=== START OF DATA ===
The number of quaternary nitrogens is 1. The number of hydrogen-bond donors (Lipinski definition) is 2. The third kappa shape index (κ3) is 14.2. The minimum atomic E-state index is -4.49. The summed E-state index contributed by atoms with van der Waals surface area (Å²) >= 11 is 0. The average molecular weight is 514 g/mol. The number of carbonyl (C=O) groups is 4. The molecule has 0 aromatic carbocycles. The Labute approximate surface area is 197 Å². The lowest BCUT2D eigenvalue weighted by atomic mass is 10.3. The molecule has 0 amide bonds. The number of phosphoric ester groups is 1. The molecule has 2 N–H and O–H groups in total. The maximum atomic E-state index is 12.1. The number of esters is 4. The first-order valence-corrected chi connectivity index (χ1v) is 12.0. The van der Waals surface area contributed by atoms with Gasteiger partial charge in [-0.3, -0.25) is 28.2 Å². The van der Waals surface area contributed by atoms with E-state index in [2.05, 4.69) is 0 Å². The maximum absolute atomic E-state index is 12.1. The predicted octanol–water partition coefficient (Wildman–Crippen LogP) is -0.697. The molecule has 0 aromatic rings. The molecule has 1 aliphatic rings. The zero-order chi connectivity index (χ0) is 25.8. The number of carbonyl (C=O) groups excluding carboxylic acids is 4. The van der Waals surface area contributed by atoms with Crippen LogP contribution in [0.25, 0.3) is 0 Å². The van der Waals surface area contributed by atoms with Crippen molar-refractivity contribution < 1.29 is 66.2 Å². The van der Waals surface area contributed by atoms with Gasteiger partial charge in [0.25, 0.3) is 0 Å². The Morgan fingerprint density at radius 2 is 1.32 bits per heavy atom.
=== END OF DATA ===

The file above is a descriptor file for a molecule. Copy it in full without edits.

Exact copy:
The number of quaternary nitrogens is 1. The number of hydrogen-bond donors (Lipinski definition) is 2. The third kappa shape index (κ3) is 14.2. The minimum atomic E-state index is -4.49. The summed E-state index contributed by atoms with van der Waals surface area (Å²) >= 11 is 0. The average molecular weight is 514 g/mol. The number of carbonyl (C=O) groups is 4. The molecule has 0 aromatic carbocycles. The Labute approximate surface area is 197 Å². The lowest BCUT2D eigenvalue weighted by atomic mass is 10.3. The molecule has 0 amide bonds. The number of phosphoric ester groups is 1. The molecule has 2 N–H and O–H groups in total. The maximum atomic E-state index is 12.1. The number of esters is 4. The first-order valence-corrected chi connectivity index (χ1v) is 12.0. The van der Waals surface area contributed by atoms with Gasteiger partial charge in [-0.3, -0.25) is 28.2 Å². The van der Waals surface area contributed by atoms with E-state index in [2.05, 4.69) is 0 Å². The maximum absolute atomic E-state index is 12.1. The predicted octanol–water partition coefficient (Wildman–Crippen LogP) is -0.697. The molecule has 0 aromatic rings. The molecule has 1 aliphatic rings. The zero-order chi connectivity index (χ0) is 25.8. The number of carbonyl (C=O) groups excluding carboxylic acids is 4. The van der Waals surface area contributed by atoms with Crippen LogP contribution in [0.25, 0.3) is 0 Å². The van der Waals surface area contributed by atoms with Crippen molar-refractivity contribution < 1.29 is 66.2 Å². The van der Waals surface area contributed by atoms with Gasteiger partial charge in [0.25, 0.3) is 0 Å². The Morgan fingerprint density at radius 2 is 1.32 bits per heavy atom.